Miser for a Month – Week One

by Scott Sery on October 10, 2012

There are many times when you feel things are going well.  You make plenty of money, you are living well within your means, and you are saving enough.  However, there are always ways that you can save even more, and ways that you can start to drastically increase your net worth.  Because we are human, we have certain psychological limitations on the way that we think.  While being frugal and saving money should be easy, logically it makes complete sense, the majority of Americans do not do it.  In order to help you get in the habit of saving more, take one month to be a money miser.  Every day for the next 30 days, employ these tactics to see your net worth grow.  For the next few weeks I will share five tips, some of them can be compounded on each other, some are one-time savings.  By the end of your Miser for a Month, you should have a pretty good grasp on how easy it is to save money.

Pack Lunches

While eating out with co-workers on occasion is a great way to do some workplace bonding, it is also a great way to drain your pocket book.  The average lunch is around $10, not including the tip.  If you eat out all 5 days per week, you are spending over $50, just on food.  This equates to roughly $200 per month.  If you pack your own lunch you can eat for much cheaper.  For instance, I leave a loaf of bread, a jar of peanut butter, and a jar of jelly at work.  Each Monday I bring five apples, and a bag of potato chips.  I calculate my week’s worth of lunches costs me around $7.  This equates to a savings of $172 per month.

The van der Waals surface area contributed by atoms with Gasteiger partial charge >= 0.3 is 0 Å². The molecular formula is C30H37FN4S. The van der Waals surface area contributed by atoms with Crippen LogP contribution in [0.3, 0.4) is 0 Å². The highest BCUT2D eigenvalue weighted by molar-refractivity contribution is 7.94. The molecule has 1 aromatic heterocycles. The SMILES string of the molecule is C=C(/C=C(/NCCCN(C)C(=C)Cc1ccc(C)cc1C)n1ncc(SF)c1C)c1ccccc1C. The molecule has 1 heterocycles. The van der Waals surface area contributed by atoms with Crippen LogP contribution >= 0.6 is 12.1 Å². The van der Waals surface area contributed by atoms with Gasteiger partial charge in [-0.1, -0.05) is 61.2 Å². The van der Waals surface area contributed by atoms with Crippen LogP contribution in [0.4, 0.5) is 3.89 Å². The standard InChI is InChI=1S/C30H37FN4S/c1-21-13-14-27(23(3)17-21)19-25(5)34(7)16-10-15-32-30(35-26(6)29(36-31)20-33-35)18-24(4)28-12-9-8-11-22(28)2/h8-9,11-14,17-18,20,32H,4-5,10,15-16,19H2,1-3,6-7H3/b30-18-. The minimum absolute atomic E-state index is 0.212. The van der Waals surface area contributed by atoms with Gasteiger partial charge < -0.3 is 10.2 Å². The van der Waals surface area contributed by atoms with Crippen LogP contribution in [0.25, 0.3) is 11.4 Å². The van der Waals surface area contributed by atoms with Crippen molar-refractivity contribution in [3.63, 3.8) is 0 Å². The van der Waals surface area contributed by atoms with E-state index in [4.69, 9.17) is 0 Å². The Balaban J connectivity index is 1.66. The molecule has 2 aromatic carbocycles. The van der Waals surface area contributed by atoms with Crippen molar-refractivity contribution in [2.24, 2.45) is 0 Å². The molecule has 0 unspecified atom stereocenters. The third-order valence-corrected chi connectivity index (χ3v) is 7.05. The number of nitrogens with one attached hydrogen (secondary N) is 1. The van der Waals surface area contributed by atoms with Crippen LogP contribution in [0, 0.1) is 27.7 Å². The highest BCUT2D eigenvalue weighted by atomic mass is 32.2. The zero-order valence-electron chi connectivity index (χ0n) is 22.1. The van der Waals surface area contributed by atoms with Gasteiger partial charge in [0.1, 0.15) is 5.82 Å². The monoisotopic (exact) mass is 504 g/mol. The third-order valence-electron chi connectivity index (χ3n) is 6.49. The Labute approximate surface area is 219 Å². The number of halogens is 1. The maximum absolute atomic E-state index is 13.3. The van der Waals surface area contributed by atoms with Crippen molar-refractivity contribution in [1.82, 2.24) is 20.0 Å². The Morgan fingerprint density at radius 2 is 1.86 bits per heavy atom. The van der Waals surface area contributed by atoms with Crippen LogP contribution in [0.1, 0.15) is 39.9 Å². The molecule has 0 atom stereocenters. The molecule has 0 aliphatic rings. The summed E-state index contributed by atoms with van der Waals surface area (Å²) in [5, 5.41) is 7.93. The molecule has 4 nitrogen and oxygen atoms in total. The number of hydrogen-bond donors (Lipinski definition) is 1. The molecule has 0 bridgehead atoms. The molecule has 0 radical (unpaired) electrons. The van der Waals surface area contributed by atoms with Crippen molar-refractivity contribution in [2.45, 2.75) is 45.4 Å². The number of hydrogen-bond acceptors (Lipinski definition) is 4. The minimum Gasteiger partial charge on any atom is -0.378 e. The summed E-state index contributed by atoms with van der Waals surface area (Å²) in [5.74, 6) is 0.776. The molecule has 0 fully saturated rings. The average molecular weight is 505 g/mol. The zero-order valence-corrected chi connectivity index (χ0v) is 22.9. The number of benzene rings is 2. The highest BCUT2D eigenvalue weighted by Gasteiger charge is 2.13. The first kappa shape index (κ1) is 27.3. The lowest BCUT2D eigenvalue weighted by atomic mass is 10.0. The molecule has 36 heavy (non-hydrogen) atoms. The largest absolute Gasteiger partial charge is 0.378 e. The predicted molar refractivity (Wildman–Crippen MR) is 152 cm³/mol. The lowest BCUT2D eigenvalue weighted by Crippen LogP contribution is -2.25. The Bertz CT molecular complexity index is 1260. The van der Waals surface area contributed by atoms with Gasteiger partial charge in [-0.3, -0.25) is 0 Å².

Turn Down the Thermostat

It is estimated that you will save between 1 and 2% off your heating bill for every degree you turn down the thermostat.  This means if you set your thermostat 3 degrees cooler, you will save as much as 6% off your bill.  Depending on where you live in the country and how big your house is this can be anywhere from a $6 to $25 per month.  Not a huge savings, but will definitely add up.

Carpool to Work

Find 4 other commuters that work near you.  Then each one has a designated driving day.  The savings on this are hard to quantify since you figure you are saving wear and tear on your vehicle as well as gas and parking fees.  In the end, all five of you win on this one, and you can all save as much as a couple hundred dollars over the next month.  If you live close (within a few miles) consider riding a bicycle.  You will get some exercise and save money.

Use Some Cheap Tricks

Does your spending get you in trouble?  Try using one of Dave Ramsey’s tricks and freeze your credit card(s) in a block of ice.  Without it handy you will be less likely to make those impulse purchases.  Other cheap tricks include using only cash for all purchases, shop alone (many people buy less when shopping alone), and always make a grocery list (ok, not so much a cheap trick but just plain good advice).

Make Coffee at Home